The Oregon Department of Forestry is pausing a controversial timber sale near Arch Cape.
The announcement came ahead of a public meeting on Monday between representatives of the Department of Forestry, Clatsop County and property owners who fear their water could be impacted by a timber harvest at Norriston Heights between Arcadia Beach and Hug Point.
The harvest would involve a modified clearcut of more than 70 acres on the east side of U.S. Highway 101.
“A good way to look at it is we’re taking a step back and pressing pause,” said Jason Cox, a spokesman for the Department of Forestry.
The timber sale will be deferred for a minimum of one year, but there is no specific timeline while the state continues to gather public input and investigate the concerns, Cox said.
“We want to consider all potential options for a win-win,” Cox said. The state must balance the economic, environmental and social benefits of timber sales, he added. “That’s a balance we’re trying to strike,” he said.
One possible outcome could be a land exchange, Cox said, though it is too early to say if this is possible at Norriston Heights.
County commissioners agreed to send a letter to the Department of Forestry asking the state to delay the sale following concerns raised during the public comment period at a July meeting. Commissioner Mark Kujala was the only commissioner opposed to sending a letter.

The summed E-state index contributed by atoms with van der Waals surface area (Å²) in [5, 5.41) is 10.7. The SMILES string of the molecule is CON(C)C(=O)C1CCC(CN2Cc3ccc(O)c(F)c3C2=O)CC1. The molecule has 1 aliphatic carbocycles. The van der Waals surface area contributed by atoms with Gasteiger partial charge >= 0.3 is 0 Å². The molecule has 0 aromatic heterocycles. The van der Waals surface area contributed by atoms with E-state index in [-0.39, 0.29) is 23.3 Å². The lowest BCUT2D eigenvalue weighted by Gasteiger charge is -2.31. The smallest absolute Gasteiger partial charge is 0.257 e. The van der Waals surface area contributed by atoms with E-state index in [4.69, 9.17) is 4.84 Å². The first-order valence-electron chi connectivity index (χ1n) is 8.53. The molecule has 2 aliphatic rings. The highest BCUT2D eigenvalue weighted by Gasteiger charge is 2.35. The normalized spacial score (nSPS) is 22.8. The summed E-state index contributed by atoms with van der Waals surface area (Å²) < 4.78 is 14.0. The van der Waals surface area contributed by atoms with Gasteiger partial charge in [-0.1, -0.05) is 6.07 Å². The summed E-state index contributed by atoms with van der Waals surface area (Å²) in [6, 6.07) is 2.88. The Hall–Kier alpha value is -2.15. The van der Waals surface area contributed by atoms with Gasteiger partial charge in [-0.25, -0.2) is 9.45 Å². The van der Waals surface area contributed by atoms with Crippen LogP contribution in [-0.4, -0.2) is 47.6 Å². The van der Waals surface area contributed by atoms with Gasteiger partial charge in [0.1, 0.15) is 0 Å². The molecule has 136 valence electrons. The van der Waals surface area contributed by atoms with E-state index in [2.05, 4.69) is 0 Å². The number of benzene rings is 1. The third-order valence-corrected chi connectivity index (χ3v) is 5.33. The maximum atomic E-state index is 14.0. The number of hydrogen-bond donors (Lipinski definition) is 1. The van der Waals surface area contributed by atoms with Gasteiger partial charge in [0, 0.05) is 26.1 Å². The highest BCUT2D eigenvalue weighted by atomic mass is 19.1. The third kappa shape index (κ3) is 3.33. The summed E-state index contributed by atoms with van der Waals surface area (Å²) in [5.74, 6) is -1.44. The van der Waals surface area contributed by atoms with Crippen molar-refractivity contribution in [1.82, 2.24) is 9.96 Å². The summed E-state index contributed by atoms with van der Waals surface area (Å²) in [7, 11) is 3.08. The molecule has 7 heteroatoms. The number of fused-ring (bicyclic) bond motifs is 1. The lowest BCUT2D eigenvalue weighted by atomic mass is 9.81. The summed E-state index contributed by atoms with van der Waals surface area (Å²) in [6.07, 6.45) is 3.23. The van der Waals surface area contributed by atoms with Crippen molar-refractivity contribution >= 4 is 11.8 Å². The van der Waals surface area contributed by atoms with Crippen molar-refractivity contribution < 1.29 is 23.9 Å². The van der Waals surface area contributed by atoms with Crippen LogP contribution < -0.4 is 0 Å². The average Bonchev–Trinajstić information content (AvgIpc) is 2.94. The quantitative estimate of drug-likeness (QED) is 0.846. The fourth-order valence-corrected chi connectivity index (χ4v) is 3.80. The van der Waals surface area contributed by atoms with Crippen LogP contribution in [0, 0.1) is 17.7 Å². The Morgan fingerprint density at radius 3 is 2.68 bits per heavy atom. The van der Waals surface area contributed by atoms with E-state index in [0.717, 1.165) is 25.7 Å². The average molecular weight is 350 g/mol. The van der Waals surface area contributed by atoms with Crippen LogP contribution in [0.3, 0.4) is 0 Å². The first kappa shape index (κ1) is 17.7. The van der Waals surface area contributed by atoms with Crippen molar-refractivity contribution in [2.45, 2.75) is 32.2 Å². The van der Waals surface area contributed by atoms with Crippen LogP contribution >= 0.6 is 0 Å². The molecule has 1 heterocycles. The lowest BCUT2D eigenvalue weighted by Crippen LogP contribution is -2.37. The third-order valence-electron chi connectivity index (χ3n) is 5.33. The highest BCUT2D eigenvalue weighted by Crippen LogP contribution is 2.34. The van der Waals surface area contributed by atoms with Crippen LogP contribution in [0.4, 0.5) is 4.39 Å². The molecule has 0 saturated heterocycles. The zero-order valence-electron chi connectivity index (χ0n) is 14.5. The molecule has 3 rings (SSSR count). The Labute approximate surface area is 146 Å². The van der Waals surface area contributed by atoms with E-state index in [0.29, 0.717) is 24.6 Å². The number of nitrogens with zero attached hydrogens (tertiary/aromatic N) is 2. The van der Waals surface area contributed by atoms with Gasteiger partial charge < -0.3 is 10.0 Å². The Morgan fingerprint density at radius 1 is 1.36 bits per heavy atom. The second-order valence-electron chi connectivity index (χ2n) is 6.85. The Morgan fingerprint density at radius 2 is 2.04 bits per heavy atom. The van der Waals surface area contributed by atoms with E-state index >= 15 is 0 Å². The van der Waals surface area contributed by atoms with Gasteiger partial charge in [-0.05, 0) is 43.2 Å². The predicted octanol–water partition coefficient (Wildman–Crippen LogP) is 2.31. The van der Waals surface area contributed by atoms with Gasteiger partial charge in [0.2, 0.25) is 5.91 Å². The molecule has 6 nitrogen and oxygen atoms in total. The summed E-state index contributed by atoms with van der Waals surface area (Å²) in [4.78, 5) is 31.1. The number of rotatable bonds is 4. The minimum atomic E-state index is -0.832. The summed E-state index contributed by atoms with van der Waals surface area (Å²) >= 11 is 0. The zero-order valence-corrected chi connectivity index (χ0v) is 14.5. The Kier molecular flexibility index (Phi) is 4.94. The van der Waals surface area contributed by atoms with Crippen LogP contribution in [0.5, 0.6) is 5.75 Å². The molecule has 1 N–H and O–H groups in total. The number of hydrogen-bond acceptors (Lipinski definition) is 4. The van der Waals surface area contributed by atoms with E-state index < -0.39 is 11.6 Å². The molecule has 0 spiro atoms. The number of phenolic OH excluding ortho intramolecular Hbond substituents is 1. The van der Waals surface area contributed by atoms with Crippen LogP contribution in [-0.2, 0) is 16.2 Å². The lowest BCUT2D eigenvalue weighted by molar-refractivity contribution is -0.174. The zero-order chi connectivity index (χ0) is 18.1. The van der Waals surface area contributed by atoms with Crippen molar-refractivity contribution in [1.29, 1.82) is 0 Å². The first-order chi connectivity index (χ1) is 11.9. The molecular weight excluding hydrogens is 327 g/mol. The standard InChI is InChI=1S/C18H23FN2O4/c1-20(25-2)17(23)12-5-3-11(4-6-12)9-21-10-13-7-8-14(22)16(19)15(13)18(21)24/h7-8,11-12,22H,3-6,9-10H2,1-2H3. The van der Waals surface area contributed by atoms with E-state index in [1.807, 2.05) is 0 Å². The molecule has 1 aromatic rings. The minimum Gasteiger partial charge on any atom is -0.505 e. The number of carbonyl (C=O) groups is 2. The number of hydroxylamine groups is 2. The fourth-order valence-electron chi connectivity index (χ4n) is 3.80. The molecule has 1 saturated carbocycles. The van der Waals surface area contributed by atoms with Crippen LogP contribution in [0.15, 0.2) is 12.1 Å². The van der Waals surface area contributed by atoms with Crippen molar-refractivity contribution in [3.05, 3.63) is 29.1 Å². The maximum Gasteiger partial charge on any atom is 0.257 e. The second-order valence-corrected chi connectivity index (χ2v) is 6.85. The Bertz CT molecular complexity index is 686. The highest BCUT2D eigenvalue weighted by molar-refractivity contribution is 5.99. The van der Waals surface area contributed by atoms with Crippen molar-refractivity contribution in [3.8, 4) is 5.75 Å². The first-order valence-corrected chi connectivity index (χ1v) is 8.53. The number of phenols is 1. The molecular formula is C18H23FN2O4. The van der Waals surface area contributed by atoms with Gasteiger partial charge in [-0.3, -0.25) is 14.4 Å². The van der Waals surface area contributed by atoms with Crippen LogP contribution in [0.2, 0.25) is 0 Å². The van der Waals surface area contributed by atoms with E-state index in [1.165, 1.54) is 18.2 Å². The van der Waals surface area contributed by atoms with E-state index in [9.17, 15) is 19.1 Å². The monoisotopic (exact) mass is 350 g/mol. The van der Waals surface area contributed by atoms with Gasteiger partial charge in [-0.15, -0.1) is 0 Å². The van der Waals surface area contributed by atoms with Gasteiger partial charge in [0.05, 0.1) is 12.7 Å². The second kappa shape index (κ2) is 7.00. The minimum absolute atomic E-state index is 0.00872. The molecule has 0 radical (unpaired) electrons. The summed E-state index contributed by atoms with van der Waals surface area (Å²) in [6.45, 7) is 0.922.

In the letter, the county asked for a meeting to discuss possible alternatives to the sale to address concerns about notification, impacts to drinking water, landslides, habitat and view considerations.
“I know Oregon Department of Forestry listens to public input at every opportunity,” Commissioner Lianne Thompson said in an email. “I’m happy ODF is looking into doing a land exchange. We’ll keep working with all stakeholders.”
The county will convene a public meeting on the issue on Monday.
“I’m relieved they are going to take some time to look at this,” said Suzie Henry, an Arch Cape resident.
She said she was hoping the sale would be delayed and was “pleasantly surprised” by the news.
“I am so thankful to all the coastal people and elected officials who have spoken up on behalf of wildlife and clean drinking water that is reliant on the Norriston Heights forest in the last six months,” Nadia Gardner, an Arch Cape resident and environmental advocate, said in an email.
“We are hopeful that the Oregon Department of Forestry will work diligently with partners to permanently protect it from clearcutting.”